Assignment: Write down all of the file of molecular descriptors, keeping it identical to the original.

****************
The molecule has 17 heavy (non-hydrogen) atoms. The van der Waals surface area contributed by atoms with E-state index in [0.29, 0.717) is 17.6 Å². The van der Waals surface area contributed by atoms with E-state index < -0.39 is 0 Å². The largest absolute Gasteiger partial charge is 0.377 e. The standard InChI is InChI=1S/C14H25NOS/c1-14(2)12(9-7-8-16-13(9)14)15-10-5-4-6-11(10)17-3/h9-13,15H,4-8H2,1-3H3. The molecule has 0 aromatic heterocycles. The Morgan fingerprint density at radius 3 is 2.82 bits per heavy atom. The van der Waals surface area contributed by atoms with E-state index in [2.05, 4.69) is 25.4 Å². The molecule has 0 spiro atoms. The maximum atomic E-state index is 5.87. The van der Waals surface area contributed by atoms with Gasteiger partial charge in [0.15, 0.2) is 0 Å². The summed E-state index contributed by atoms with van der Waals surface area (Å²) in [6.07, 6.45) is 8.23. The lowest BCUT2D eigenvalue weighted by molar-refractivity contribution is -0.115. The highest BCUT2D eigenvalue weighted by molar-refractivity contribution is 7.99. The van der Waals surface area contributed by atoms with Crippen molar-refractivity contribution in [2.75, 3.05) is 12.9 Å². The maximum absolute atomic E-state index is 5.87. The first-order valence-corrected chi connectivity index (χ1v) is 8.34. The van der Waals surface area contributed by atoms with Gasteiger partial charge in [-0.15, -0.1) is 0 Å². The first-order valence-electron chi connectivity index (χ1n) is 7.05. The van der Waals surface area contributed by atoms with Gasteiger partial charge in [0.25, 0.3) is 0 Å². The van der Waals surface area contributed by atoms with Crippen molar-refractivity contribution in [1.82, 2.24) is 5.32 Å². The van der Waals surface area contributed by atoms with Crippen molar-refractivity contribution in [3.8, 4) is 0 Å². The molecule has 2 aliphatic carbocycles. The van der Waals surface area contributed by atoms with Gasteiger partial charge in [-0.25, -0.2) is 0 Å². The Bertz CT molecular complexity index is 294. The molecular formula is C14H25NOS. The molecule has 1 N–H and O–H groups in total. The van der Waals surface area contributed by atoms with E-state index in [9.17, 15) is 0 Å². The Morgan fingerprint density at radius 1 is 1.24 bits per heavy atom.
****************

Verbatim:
The molecule has 17 heavy (non-hydrogen) atoms. The van der Waals surface area contributed by atoms with E-state index in [0.29, 0.717) is 17.6 Å². The van der Waals surface area contributed by atoms with E-state index < -0.39 is 0 Å². The largest absolute Gasteiger partial charge is 0.377 e. The standard InChI is InChI=1S/C14H25NOS/c1-14(2)12(9-7-8-16-13(9)14)15-10-5-4-6-11(10)17-3/h9-13,15H,4-8H2,1-3H3. The molecule has 0 aromatic heterocycles. The Morgan fingerprint density at radius 3 is 2.82 bits per heavy atom. The van der Waals surface area contributed by atoms with E-state index in [2.05, 4.69) is 25.4 Å². The molecule has 0 spiro atoms. The maximum atomic E-state index is 5.87. The van der Waals surface area contributed by atoms with Gasteiger partial charge in [0.15, 0.2) is 0 Å². The summed E-state index contributed by atoms with van der Waals surface area (Å²) in [6.07, 6.45) is 8.23. The lowest BCUT2D eigenvalue weighted by molar-refractivity contribution is -0.115. The highest BCUT2D eigenvalue weighted by molar-refractivity contribution is 7.99. The van der Waals surface area contributed by atoms with Crippen molar-refractivity contribution in [2.75, 3.05) is 12.9 Å². The maximum absolute atomic E-state index is 5.87. The first-order valence-corrected chi connectivity index (χ1v) is 8.34. The van der Waals surface area contributed by atoms with Gasteiger partial charge in [-0.15, -0.1) is 0 Å². The first-order valence-electron chi connectivity index (χ1n) is 7.05. The van der Waals surface area contributed by atoms with Gasteiger partial charge in [0.25, 0.3) is 0 Å². The van der Waals surface area contributed by atoms with Crippen molar-refractivity contribution in [1.82, 2.24) is 5.32 Å². The van der Waals surface area contributed by atoms with Crippen molar-refractivity contribution in [3.8, 4) is 0 Å². The molecule has 2 aliphatic carbocycles. The van der Waals surface area contributed by atoms with Gasteiger partial charge in [-0.25, -0.2) is 0 Å². The Bertz CT molecular complexity index is 294. The molecular formula is C14H25NOS. The molecule has 1 N–H and O–H groups in total. The van der Waals surface area contributed by atoms with E-state index in [9.17, 15) is 0 Å². The Morgan fingerprint density at radius 1 is 1.24 bits per heavy atom.